Like St. John Lateran Basilica, the dedication of the Basilica of St. Peter's and the Basilica of St. Paul's dates back to the time of the Emperor Constantine. He had begun the construction of this Basilica after building the Lateran Basilica. After Constantine's death his son's completed the work as well as the work of St. Paul's Basilica which is today Saint Paul Outside the Walls St. Peter's was built over a pagan cemetery which had become a burial place for Christians including Saint Peter himself which was confirmed in 1950 by Pope Pius XII when he announced they had discovered the tomb of St. Peter. This had been surmised since the year 200 when Caius a priest had related in documents that Peter's relics were on Vatican Hill and the remains of Saint Paul could be found buried along the Ostian Way. Today the Tomb of St. Peter lies in a glass-encased vault deep below the main altar of St. Peter's Basilica and can be viewed by visitors. It is a symbol of the oneness, universality, and apostolic succession of the Church. The present basilica was begun by Pope Nicholas V forty years before Christopher Columbus discovered the New World. The initial plan of the great basilica was a Greek cross, projected by master architect Donato Bramante but was finished in the configuration of a Latin cross by the great Italian artist Raphael Santi around the turn of the 16th Century. In 1568 Pope Saint Pius V decreed the dedication of both these basilicas be celebrated on November 9th throughout the universal Church. In the late 1580's Pope Sixtus V completed the magnificent dome of St. Peter's Basilica designed by the master of masters Michelangelo and installed in St. Peter's Square the Egyptian obelisk, originally brought to Rome from Africa by the Emperor Caligula.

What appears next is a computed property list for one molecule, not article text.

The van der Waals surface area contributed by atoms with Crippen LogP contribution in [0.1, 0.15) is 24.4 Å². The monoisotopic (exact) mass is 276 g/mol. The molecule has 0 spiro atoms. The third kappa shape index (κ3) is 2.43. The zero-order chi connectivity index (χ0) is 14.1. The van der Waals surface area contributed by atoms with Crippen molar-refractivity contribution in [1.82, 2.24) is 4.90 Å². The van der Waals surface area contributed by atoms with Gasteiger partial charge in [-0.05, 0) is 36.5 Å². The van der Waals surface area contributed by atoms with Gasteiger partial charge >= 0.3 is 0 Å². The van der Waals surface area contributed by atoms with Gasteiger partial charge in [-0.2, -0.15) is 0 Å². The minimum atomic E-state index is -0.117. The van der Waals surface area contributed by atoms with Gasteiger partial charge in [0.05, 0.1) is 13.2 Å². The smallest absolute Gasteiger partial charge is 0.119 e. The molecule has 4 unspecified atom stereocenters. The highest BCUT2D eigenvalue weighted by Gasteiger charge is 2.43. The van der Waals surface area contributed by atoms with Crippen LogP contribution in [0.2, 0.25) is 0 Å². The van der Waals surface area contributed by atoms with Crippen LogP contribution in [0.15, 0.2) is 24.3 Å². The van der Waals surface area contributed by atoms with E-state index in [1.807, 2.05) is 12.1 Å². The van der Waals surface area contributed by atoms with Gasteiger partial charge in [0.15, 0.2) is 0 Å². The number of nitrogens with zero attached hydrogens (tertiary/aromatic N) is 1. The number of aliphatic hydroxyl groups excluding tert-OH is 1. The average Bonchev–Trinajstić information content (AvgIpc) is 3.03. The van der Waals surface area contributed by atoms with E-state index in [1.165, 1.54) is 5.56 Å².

The Basilica of Saint Paul's Outside the Walls was consecrated in the year 390 by Pope Saint Siricus, the same pontiff who instituted the title "Pope" or "Papa" in Greek meaning "Father" which is also an anagram of the words "Petri Apostoli Potestatem Accipiens". Constantine had originally laid out the plans for the Basilica of St. Paul with a five-aisle scheme. St. Paul's fell into disrepair but was restored by Pope Saint Leo the Great around 450, resembling Constantine's basilica on Vatican Hill. The Benedictines were placed in charge of the Basilica in the 700's and have been there ever since. Over the years many frescoes, mosaics and marble masterpieces were added. In 1823 a violent fire damaged much of St. Paul's but it was restored by Pope Pius IX and reconsecrated in 1854, the same year he proclaimed the infallible dogma of the Immaculate Conception. Today the arcade consists of 146 white granite columns. The golden mosaics high on the exterior are by the Italian artist Vespignani and depict Christ giving His blessing flanked by St. Peter and St. Paul. Below that is the Lamb of God on the hill between Jerusalem and Bethlehem where four rivers pour forth and represent the Apostles, quenching the thirst of the flock which symbolizes mankind. Below that are the four standing figures of the Apostles. Like St. Peter's Basilica, the layout is configured to a Latin Cross with five aisles supported by 80 tall columns. Above the aisles are large mozaic portraits on medallions representing all 264 pontiffs from Peter to John Paul II.